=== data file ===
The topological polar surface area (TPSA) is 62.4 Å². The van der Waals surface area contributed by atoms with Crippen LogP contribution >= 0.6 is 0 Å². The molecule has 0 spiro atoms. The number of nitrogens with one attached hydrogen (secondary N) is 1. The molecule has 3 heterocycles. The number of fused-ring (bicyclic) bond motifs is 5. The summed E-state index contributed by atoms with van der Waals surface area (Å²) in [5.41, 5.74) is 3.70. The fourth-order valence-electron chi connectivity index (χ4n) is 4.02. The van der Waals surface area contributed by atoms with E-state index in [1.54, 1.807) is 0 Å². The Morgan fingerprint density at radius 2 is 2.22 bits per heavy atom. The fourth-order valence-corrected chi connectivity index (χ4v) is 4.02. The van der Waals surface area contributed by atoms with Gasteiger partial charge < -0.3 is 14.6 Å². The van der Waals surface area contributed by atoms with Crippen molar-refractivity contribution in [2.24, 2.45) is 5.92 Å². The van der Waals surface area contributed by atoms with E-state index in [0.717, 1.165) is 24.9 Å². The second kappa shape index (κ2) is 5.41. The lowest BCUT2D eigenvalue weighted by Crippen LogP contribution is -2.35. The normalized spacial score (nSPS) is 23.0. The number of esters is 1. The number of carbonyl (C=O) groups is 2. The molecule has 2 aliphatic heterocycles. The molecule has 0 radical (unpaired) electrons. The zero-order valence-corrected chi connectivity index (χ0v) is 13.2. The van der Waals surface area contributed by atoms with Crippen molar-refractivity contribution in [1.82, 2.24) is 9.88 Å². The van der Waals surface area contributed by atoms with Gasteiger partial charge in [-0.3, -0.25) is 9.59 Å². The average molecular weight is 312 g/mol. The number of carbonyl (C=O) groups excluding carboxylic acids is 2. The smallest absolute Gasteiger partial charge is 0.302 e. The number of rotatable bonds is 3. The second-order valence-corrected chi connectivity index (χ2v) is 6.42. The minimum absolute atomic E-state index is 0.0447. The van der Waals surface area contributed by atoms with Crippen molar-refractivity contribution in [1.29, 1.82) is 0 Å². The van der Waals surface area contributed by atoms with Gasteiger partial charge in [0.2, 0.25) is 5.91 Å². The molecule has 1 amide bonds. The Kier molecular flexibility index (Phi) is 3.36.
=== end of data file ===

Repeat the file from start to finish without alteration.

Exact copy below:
The topological polar surface area (TPSA) is 62.4 Å². The van der Waals surface area contributed by atoms with Crippen LogP contribution >= 0.6 is 0 Å². The molecule has 0 spiro atoms. The number of nitrogens with one attached hydrogen (secondary N) is 1. The molecule has 3 heterocycles. The number of fused-ring (bicyclic) bond motifs is 5. The summed E-state index contributed by atoms with van der Waals surface area (Å²) in [5.41, 5.74) is 3.70. The fourth-order valence-electron chi connectivity index (χ4n) is 4.02. The van der Waals surface area contributed by atoms with E-state index in [1.54, 1.807) is 0 Å². The Morgan fingerprint density at radius 2 is 2.22 bits per heavy atom. The fourth-order valence-corrected chi connectivity index (χ4v) is 4.02. The van der Waals surface area contributed by atoms with Gasteiger partial charge < -0.3 is 14.6 Å². The van der Waals surface area contributed by atoms with Crippen molar-refractivity contribution in [2.24, 2.45) is 5.92 Å². The van der Waals surface area contributed by atoms with E-state index in [0.717, 1.165) is 24.9 Å². The second kappa shape index (κ2) is 5.41. The lowest BCUT2D eigenvalue weighted by Crippen LogP contribution is -2.35. The normalized spacial score (nSPS) is 23.0. The number of esters is 1. The number of carbonyl (C=O) groups is 2. The molecule has 2 aliphatic heterocycles. The molecule has 0 radical (unpaired) electrons. The zero-order valence-corrected chi connectivity index (χ0v) is 13.2. The van der Waals surface area contributed by atoms with Crippen molar-refractivity contribution in [1.82, 2.24) is 9.88 Å². The van der Waals surface area contributed by atoms with Gasteiger partial charge in [-0.3, -0.25) is 9.59 Å². The average molecular weight is 312 g/mol. The number of carbonyl (C=O) groups excluding carboxylic acids is 2. The smallest absolute Gasteiger partial charge is 0.302 e. The number of rotatable bonds is 3. The second-order valence-corrected chi connectivity index (χ2v) is 6.42. The minimum absolute atomic E-state index is 0.0447. The van der Waals surface area contributed by atoms with Crippen molar-refractivity contribution in [1.29, 1.82) is 0 Å². The van der Waals surface area contributed by atoms with Gasteiger partial charge in [0.2, 0.25) is 5.91 Å². The molecule has 1 amide bonds. The Kier molecular flexibility index (Phi) is 3.36.